Chinese antiques take the lead in the art market, followed closely by contemporary Chinese artworks. But the Chinese market is an insular market, so what does that mean for the Western art market?
Along with the rest of the economy, the art market crashed the day after Damien Hirst’s self-initiated sale in 2008, which coincided with the collapse of Lehman Brothers. In the aftermath, selling rates went down dramatically and auction houses slashed estimates. In 2009 the market shrunk but selling rates remained high and confidence was re-gained. Modern and contemporary art sales are doing well at the moment – we’ll get an idea as to how well when the results come in from the Basel Art Fair which opens next week, which will be awash with international collectors both American and European.
Most exemplary of the state of the art market are the latest gallery exhibitions. For instance, Larry Gagosian, arguably the most prolific art dealer alive today, is responding to the economic downturn by showcasing works by Picasso (Gagosian London) and Monet (Gagosian New York) demonstrating a more conservative approach. Gagosian hasn’t turned his back on the contemporary market though: Richard Prince is currently on exhibit in New York until 19 June. The Old Masters, however, represent solid value – the problem with that is that they also represent static prices in a secondary market. Whereas you can buy cheap and sell high with contemporary art, Old Masters do not work that way and works do not circulate the market in as much abundance as contemporary works.
According to Sotheby’s Institute of Art experts, future wealth is in the East. China is the area to watch now and well into the future.There’s a real struggle in getting Chinese and Indian dealers interested in Old Masters [at the moment, but that can certainly change]. but there’s been an explosion in Chinese antiques and contemporary Chinese art is a close second.In no time they will have caught up with the UK in terms of collecting – at the moment China represents 17% of the global market whilst the UK represents 21% and there are only about 50, maybe 60 buyers in the whole of China. If the number of buyers increases, even slightly it will affect prices going forward. Experts predict that the most expensive art in the world will be Chinese. The downside is that it is a very internal market, ie works will go into China but not come out again.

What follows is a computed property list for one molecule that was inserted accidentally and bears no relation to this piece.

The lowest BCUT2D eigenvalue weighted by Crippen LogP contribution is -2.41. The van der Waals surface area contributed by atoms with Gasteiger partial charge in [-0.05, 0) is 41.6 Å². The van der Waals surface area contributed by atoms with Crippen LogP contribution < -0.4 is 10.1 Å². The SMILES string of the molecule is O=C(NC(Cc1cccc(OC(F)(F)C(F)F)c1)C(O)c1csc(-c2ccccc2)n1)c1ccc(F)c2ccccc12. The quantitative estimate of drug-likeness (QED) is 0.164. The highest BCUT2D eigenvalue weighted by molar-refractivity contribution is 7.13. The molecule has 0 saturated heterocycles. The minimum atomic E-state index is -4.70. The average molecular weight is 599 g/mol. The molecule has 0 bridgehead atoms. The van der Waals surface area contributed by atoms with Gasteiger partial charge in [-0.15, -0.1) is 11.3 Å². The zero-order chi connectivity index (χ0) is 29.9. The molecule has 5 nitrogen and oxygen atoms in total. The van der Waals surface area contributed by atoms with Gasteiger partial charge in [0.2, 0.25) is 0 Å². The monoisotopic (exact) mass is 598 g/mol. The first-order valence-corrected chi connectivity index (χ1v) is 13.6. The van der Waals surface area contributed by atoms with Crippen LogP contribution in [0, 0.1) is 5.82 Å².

As far as the British market, the state of the economy has definitely put constraints on middle-class spending, which inevitably affects collecting habits. There appears to be a return to quality; collectors are looking for more than superficial one-stop art works. English furniture and silver is attracting buyers once again, whereas in recent years it has been hugely undervalued. The craft culture is another area to keep an eye on. The way forward in general seems to be in identifying neglected areas in the art market and finding value. The way to attract new collectors, is for dealers to show enthusiasm and knowledge for the objects of art – to assess the quality of works from an aesthetic perspective rather than as an alternative investment alone. The history and significance of the work of art will deem its value.
Although, the middle-class market is in trouble right now, with galleries downsizing, etc., the art market did not suffer as much in this recession as it has in past recessions. Internationalism is key – and bearing in mind that contemporary art is a global demand.
Image: 121 Terracotta Camel with Rider, Height: 61cm, China, Tang Dynasty (618 – 907), TL-tested by Oxford Authentication Ltd, UK
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